SELECT TD_PARSE_USER_AGENT(agent) AS agent FROM www_access
> {user_agent: {family: "IE", major: "9", minor: "0", patch: null}, os: {family: "Windows 7", major: null, minor: null, patch: null, patch_minor: null}, device: {family: "Other"}}
SELECT TD_PARSE_USER_AGENT(agent, 'os') AS agent_os FROM www_access
> {family: "Windows 7", major: null, minor: null, patch: null, patch_minor: null}
SELECT TD_PARSE_USER_AGENT(agent, 'os_family') AS agent_os_family FROM www_access
> Windows 7

TD_PARSE_AGENT

Signature

MAP(varchar,varchar) TD_PARSE_AGENT(user_agent varchar)

This UDF returns a Map value of result to parse a user agent string. The UDF is implemented by Woothee.

Example

The example shows the result of parsing user agent from access log.

SELECT TD_PARSE_AGENT(agent) AS parsed_agent, agent FROM www_access
> {"os":"Windows 7","vendor":"Google","os_version":"NT 6.1","name":"Chrome","category":"pc","version":"16.0.912.77"},
Mozilla/5.0 (Windows NT 6.1; WOW64) AppleWebKit/535.7 (KHTML, like Gecko) Chrome/16.0.912.77 Safari/535.7
SELECT TD_PARSE_AGENT(agent)['os'] AS os FROM www_access
> Windows 7 => os from user-agent, or carrier name of mobile phones
SELECT TD_PARSE_AGENT(agent)['vendor'] AS vendor FROM www_access
> Google // => name of vendor
SELECT TD_PARSE_AGENT(agent)['os_version'] AS os_version FROM www_access
> NT 6.1 // => "NT 6.3" (for Windows), "10.8.3" (for OSX), "8.0.1" (for iOS), ....
SELECT TD_PARSE_AGENT(agent)['name'] AS name FROM www_access
> Chrome // => name of browser (or string like name of user-agent)
SELECT TD_PARSE_AGENT(agent)['category'] AS category FROM www_access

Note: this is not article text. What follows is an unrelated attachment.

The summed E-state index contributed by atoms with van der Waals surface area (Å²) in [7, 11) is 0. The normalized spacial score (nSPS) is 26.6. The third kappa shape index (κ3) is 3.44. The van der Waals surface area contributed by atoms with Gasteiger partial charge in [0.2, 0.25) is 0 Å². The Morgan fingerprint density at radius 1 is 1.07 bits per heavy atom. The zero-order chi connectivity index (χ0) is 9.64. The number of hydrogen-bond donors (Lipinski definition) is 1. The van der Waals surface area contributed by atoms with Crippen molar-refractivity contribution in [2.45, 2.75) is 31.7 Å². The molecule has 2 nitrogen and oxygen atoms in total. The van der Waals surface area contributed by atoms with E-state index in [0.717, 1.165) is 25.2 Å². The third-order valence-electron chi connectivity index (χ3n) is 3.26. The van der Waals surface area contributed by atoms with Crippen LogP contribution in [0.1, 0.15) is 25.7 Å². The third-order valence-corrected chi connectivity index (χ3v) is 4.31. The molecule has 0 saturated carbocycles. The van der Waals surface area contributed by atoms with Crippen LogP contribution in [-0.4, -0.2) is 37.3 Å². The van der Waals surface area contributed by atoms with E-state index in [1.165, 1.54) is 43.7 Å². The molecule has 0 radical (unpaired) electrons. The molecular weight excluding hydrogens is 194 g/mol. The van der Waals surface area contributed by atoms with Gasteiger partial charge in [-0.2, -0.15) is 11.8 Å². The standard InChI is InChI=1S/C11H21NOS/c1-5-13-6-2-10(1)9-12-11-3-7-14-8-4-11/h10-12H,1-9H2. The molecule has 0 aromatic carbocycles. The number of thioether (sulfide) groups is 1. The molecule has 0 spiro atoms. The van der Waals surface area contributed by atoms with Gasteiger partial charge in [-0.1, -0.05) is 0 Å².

> pc // => "pc", "smartphone", "mobilephone", "appliance", "crawler", "misc", "unknown"
SELECT TD_PARSE_AGENT(agent)['version'] AS version FROM www_access
> 16.0.912.77 => version of browser, or terminal type name of mobile phones

TD_MD5

Signature

string TD_MD5(col)

Description

This UDF calculates the MD5 hash digest from a given string.

Example

SELECT TD_MD5(column) FROM tbl

TD_URL_DECODE

Signature

string TD_URL_DECODE(col)

Description

This UDF applies URL decoding for a given string. This UDF is similar to URL_DECODE(col) feature. But, this UDF returns half-width space if a character is \r or \n, or \t.

Example

SELECT TD_URL_DECODE(column) FROM tbl

SMART_DIGEST

Signature

string SMART_DIGEST(col [,weight = 1.0])

Description

This UDF calculates the variable length digest from a given string. It usually generates 6-10 characters of digest from the given string. Due to the higher compression ratio, there would be higher collision ratio around 5% in average also. So if you’re senstive to the collision, please increase the weight.

Example

SELECT SMART_DIGEST(column) FROM tbl
SELECT SMART_DIGEST(column, 1.5) FROM tbl

TD_CURRENCY_CONV

Signature

string TD_CURRENCY_CONV(string date, string from_currency, string to_currency, float value)

Description

This UDF converts currency for the specific date, by accessing the currency exchange rate database.

Example

SELECT TD_CURRENCY_CONV('2015-01-01', 'USD', 'JPY', 1.0)

TD_IP_TO_COUNTRY_CODE

Signature

string TD_IP_TO_COUNTRY_CODE(string ip)

Description

This UDF converts IP address to country code. This UDF supports IPv4 and IPv6.

Example

SELECT
    TD_IP_TO_COUNTRY_CODE('106.142.252.8') AS ipv4,
    TD_IP_TO_COUNTRY_CODE('2001:268:d005:f5be:c43e:af35:81f:8f60') AS ipv6

The function returns JP in this example.

TD_IP_TO_COUNTRY_NAME

Signature

string TD_IP_TO_COUNTRY_NAME(string ip)

Description

This UDF converts IP address to country code. This UDF supports IPv4 and IPv6.

Example

SELECT
    TD_IP_TO_COUNTRY_NAME('106.142.252.8') AS ipv4,
    TD_IP_TO_COUNTRY_NAME('2001:268:d005:f5be:c43e:af35:81f:8f60') AS ipv6

The function returns Japan in this example.

TD_LAT_LONG_TO_COUNTRY

Signature

string TD_LAT_LONG_TO_COUNTRY(string type, double latitude, double longitude)

Description

This UDF converts geo location information (latitude/longitude) to country name.

Example

SELECT
  TD_LAT_LONG_TO_COUNTRY('FULL_NAME',                 37, -122)
  TD_LAT_LONG_TO_COUNTRY('THREE_LETTER_ABBREVIATION', 37, -122)
  TD_LAT_LONG_TO_COUNTRY('POSTAL_ABBREVIATION',       37, -122)
  TD_LAT_LONG_TO_COUNTRY('SORTABLE_NAME',             37, -122)

Last modified: Nov 16 2016 10:12:44 UTC

If this article is incorrect or outdated, or omits critical information, please let us know. For all other issues, please see our support channels.